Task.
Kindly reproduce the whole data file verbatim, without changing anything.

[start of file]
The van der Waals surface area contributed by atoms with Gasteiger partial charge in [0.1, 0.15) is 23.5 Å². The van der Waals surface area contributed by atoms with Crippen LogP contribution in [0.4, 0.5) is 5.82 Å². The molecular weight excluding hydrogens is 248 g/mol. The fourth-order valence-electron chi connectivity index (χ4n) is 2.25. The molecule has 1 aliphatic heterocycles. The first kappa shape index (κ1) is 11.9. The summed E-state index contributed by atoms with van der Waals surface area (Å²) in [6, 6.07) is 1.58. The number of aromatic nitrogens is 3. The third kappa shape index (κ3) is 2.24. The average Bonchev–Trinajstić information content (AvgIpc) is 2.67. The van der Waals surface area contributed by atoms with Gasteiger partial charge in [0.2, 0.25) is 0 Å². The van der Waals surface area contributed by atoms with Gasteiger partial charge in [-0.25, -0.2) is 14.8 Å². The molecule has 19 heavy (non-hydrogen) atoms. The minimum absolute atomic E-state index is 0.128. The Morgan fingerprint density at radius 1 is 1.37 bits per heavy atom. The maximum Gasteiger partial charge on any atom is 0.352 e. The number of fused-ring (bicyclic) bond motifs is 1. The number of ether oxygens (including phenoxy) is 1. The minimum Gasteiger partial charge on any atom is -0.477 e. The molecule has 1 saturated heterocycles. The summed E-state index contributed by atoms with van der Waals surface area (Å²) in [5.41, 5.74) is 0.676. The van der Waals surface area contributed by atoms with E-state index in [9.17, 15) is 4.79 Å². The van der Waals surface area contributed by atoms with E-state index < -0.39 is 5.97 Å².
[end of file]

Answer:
The van der Waals surface area contributed by atoms with Gasteiger partial charge in [0.1, 0.15) is 23.5 Å². The van der Waals surface area contributed by atoms with Crippen LogP contribution in [0.4, 0.5) is 5.82 Å². The molecular weight excluding hydrogens is 248 g/mol. The fourth-order valence-electron chi connectivity index (χ4n) is 2.25. The molecule has 1 aliphatic heterocycles. The first kappa shape index (κ1) is 11.9. The summed E-state index contributed by atoms with van der Waals surface area (Å²) in [6, 6.07) is 1.58. The number of aromatic nitrogens is 3. The third kappa shape index (κ3) is 2.24. The average Bonchev–Trinajstić information content (AvgIpc) is 2.67. The van der Waals surface area contributed by atoms with Gasteiger partial charge in [0.2, 0.25) is 0 Å². The van der Waals surface area contributed by atoms with Gasteiger partial charge in [-0.25, -0.2) is 14.8 Å². The molecule has 19 heavy (non-hydrogen) atoms. The minimum absolute atomic E-state index is 0.128. The Morgan fingerprint density at radius 1 is 1.37 bits per heavy atom. The maximum Gasteiger partial charge on any atom is 0.352 e. The number of fused-ring (bicyclic) bond motifs is 1. The number of ether oxygens (including phenoxy) is 1. The minimum Gasteiger partial charge on any atom is -0.477 e. The molecule has 1 saturated heterocycles. The summed E-state index contributed by atoms with van der Waals surface area (Å²) in [5.41, 5.74) is 0.676. The van der Waals surface area contributed by atoms with E-state index in [9.17, 15) is 4.79 Å². The van der Waals surface area contributed by atoms with E-state index < -0.39 is 5.97 Å².